Unfortunately it puts them exactly at odds with the Constitution of the United States. And it's why this fight goes beyond blocker bills, Senate tradition, or whether David Dewhurst is as nice (or as nasty) as Bob Bullock. Because if they really believe what they're saying, it means that Tom DeLay thinks the Founding Fathers were a little confused in structuring the federal government and that he's got a few ideas on how to tighten things up a bit. That, my friends, is pretty damn scary.

Oh well. Thanks for listening. Y'all keep up the good work. Hope you're enjoying the summer. I'm counting the days until the UT-New Mexico State game which now seems a somewhat ironic way to open the season.

Charles also took a look at more editorials from Day 2:

More editorials:

The Lubbock Avalanche-Journal calls Governor Perry a disappointment and compares him to a "spoiled 2-year-old child".

The Chron calls the endless fight for redistricting madness.

The Waco Trib really smacks the Governor, whom they call a "well-pressed con man". This needs some quoting:

How hypocritical is Perry in light of the partisan meltdown over redistricting? Let us count the ways.

----1. His silence was deafening----

Perry speaks now about $800 million in newly freed-up money that could go to human services if the Democrats would only come back. What was he saying during Special Session No. 1? Nothing.


If Perry really wanted to direct $800 million to social services, all he had to do was put it on the agenda. Instead, legislation he supported would have routed the extra money into an "emergency fund" under the control of the governor and the Legislative Budget Board.

Just how many Texans would benefit from that, Mr. Governor?

----2. He dropped ball in 2001----

Perry is the very last person on the planet to be saying, "It is lawmakers' responsibility, not the courts', to redraw congressional lines." That responsibility sat snugly in his lap in 2001. He brushed it off like lint.


----3. He would dispense with rules----

Whenever Perry uses the words "fair" or "fairness," he isn't thinking that way when it comes to the legislative process and redistricting.


The Lufkin Daily News compares the whole thing to the movie Groundhog Day.

The Corpus Christi Caller-Times also uses the term madness, but they're actually pretty mellow about the whole thing.

Finally, the El Paso Times, which was nearly alone in condemning the Democrats for the Ardmore walkout, condemns everyone for the current boycott.

Good stuff.

Posted at 02:09 PM to Redistricting | Permalink | Comments (0) | TrackBack

Open Thread

By Jim Dallas

Get your kicks.

Also, a thought to ponder - is the War in Iraq over? I noticed some other folks implying this, as in, "I haven't done that since the War in Iraq."

My feeling is that U.S. versus Saddam is sort of like (to use a football analogy)Texas versus Baylor. You know the game is over by the end of the first quarter -- but you've still got to sit through 3 more quarters during which you still risk injuries and the ever-so-remote possibility that they might just come back and beat you if you don't put up an effort.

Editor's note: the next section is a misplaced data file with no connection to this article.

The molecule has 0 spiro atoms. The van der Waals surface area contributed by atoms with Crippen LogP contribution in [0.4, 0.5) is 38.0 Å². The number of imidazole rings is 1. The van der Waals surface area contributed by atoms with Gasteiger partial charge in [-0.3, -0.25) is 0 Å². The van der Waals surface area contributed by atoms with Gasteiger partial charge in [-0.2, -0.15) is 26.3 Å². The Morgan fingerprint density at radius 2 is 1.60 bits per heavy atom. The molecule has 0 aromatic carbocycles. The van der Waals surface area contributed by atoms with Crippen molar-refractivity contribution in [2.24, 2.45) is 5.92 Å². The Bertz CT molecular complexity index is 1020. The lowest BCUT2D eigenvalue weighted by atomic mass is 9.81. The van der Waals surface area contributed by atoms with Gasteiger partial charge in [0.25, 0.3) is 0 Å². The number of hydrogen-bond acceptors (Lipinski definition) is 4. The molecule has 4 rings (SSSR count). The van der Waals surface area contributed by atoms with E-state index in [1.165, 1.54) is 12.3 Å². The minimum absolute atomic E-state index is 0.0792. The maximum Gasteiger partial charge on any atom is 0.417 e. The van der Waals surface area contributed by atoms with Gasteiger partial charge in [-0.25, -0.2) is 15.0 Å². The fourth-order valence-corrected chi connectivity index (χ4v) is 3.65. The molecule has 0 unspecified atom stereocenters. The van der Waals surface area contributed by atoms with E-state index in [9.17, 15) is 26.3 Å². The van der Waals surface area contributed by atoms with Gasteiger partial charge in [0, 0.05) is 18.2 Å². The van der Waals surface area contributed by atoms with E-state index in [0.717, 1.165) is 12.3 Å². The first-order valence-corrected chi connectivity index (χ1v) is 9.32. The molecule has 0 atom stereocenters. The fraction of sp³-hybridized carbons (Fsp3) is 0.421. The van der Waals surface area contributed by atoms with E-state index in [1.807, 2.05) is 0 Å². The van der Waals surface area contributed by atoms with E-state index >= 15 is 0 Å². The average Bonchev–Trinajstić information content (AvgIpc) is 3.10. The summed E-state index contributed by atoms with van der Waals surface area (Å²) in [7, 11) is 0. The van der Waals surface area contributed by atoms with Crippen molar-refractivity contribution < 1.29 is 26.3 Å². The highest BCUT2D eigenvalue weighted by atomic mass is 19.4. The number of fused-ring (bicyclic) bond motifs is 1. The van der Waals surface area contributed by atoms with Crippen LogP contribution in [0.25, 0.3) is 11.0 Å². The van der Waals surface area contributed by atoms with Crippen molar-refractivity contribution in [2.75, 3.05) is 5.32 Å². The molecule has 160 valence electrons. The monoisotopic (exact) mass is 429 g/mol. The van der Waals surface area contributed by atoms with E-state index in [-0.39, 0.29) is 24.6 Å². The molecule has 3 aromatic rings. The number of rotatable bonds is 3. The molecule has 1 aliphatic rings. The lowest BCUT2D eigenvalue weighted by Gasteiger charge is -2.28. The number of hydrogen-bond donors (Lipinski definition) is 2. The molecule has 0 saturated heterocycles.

OK, enough of my ramblings. Be free, wild spirits.

Posted at 02:41 AM to Redistricting | Permalink | Comments (3) | TrackBack

Redistricting: Point / Counterpoint

By Byron LaMasters

Owen Courreges made a list of "myths" and "realities" on redistricting on his site. I thought that I'd go for a good, old-fashioned point / counterpoint with him. He actually has some decent Republican talking points, but there is always another side.... and here it is!

Myth: Leaving the state to thwart a quorum is a legitimate legislative tactic.

Reality: The Texas Constitution states clearly that in the absence of a quorum, the remaining members may "compel the attendance of absent members, in such manner and under such penalties as each House may provide." Considering that the Constitution allows for both arrest and penalties, it is difficult to argue that thwarting a quorum is a legitimate means to keep legislation from passing. The Senate rules bolster this interpretation -- Senate Rule 5.03 states that "[n]o member shall absent himself or herself from the sessions of the Senate without leave unless the member be sick or unable to attend." The Texas 11 are violating Senate rules.

Normally, I would agree. Busting a quorum is not something that should be taken lightly. It's not something that should be used simply because the minority doesn't get what they want. It should only be used in the most extreme of circumstances such as a time when the majority tramples over the rules, precident and tradition. That is the case. The Republicans have abandoned the Senate tradition of a blocker bill, requiring a two-thirds vote to bring up any bill. The Republicans have abandoned the decades-old tradition of not redistricting in mid-decade, unless the courts mandate it. If Texas Democrats don't stand up to it now, what's to stop congressional redistricting from happening every time any state legislature changes hands? Finally, Abraham Lincoln, an American hero, and father of the Republican Party gives the best example:

About a year later Lincoln had become a leader in the Illinois legislature and he repeatedly opposed proposals by Democrats to audit the Illinois state bank. In December 1840 the Illinois Democrats wanted to require the bank to make payments in gold or silver instead of paper. The bank was authorized to continue its suspension of specie payment through the end of the year. Lincoln wanted desperately to avoid this outcome, so he bolted for the door and instructed his fellow Whigs to follow him. Without a quorum the legislature could not vote to adjourn, and the suspension of specie payment would continue.

But the door was locked and guarded, so Lincoln literally jumped out of the first-floor window, followed by his lemming-like Whig followers...